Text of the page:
Provided by: libdata-stag-perl_0.14-2_all bug


       stag-diff - finds the difference between two stag files


         stag-diff -ignore foo-id -ignore bar-id file1.xml file2.xml


       Compares two data trees and reports whether they match. If they do not match, the mismatch
       is reported.

           shows this document

       -ignore|i ELEMENT
           these nodes are ignored for the purposes of comparison. Note that attributes are
           treated as elements, prefixed by the containing element id. For example, if you have

             <foo ID="wibble">

           And you wish to ignore the ID attribute, then you would use the switch

             -ignore foo-ID

           You can specify multiple elements to ignore like this

             -i foo -i bar -i baz

           You can also specify paths

             -i foo/bar/bar-id

       -parser|p FORMAT
           which parser to use. The default is XML. This can also be autodetected by the file
           suffix. Other alternatives are sxpr and itext. See Data::Stag for details.

       -report|r ELEMENT
           report mismatches as they occur on each element of type ELEMENT

           multiple elements can be specified

           used in conjunction with the -report switch

           shows the tree of the mismatching element

       If a mismatch is reported, a report is generated displaying the subpart of the tree that
       could not be matched. This will look like this:

       REASON: no_matching_node: annotation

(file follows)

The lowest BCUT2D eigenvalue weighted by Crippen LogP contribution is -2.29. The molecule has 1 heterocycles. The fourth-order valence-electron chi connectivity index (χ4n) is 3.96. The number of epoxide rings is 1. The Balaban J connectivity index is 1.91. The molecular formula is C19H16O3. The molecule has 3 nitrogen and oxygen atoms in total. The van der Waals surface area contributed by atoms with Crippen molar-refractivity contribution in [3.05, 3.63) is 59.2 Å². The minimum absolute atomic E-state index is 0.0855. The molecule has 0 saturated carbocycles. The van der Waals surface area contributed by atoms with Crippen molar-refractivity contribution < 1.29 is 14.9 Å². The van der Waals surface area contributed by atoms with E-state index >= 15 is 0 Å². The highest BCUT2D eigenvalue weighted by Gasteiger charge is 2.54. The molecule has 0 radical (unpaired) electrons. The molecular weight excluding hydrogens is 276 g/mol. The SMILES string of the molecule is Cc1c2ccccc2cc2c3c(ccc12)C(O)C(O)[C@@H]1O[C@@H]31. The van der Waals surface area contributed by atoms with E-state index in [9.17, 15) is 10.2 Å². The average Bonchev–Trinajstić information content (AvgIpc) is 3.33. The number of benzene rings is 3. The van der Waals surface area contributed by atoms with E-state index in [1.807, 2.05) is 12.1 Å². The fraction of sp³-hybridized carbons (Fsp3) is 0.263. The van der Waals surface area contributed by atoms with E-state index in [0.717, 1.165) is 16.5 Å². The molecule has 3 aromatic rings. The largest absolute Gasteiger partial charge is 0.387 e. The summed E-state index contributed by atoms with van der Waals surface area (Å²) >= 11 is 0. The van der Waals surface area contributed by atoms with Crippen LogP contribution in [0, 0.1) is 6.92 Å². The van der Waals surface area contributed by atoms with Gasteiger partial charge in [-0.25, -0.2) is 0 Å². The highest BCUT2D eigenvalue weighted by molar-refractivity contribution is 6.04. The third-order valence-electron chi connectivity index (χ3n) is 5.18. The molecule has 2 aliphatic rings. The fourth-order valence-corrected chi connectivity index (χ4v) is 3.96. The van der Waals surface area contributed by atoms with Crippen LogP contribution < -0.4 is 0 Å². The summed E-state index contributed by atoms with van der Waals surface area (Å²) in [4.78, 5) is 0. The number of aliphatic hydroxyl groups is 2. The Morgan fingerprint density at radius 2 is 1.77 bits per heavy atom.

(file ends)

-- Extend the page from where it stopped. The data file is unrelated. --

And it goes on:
no_matching_node: feature_set
           no_matching_node: feature_span
             no_matching_node: evidence
               no_matching_node: evidence-id
                 data_mismatch(:15077290 ne :15077291): evidence-id AND evidence-id

       Due to the nature of tree matching, it can be difficult to specify exactly how trees do
       not match. To investigate this, you may need to use the -r and -v options. For the above
       output, I would recommend using

         stag-diff -r feature_span -v

       Both trees are recursively traversed... see the actual code for how this works

       The order of elements is not important; eg




       The recursive nature of this algorithm means that certain tree comparisons will explode
       wrt time and memory. I think this will only happen with very deep trees where nodes high
       up in the tree can only be differentiated by nodes low down in the tree.

       Both trees are loaded into memory to begin with, so it may thrash with very large

       Chris Mungall cjm at fruitfly dot org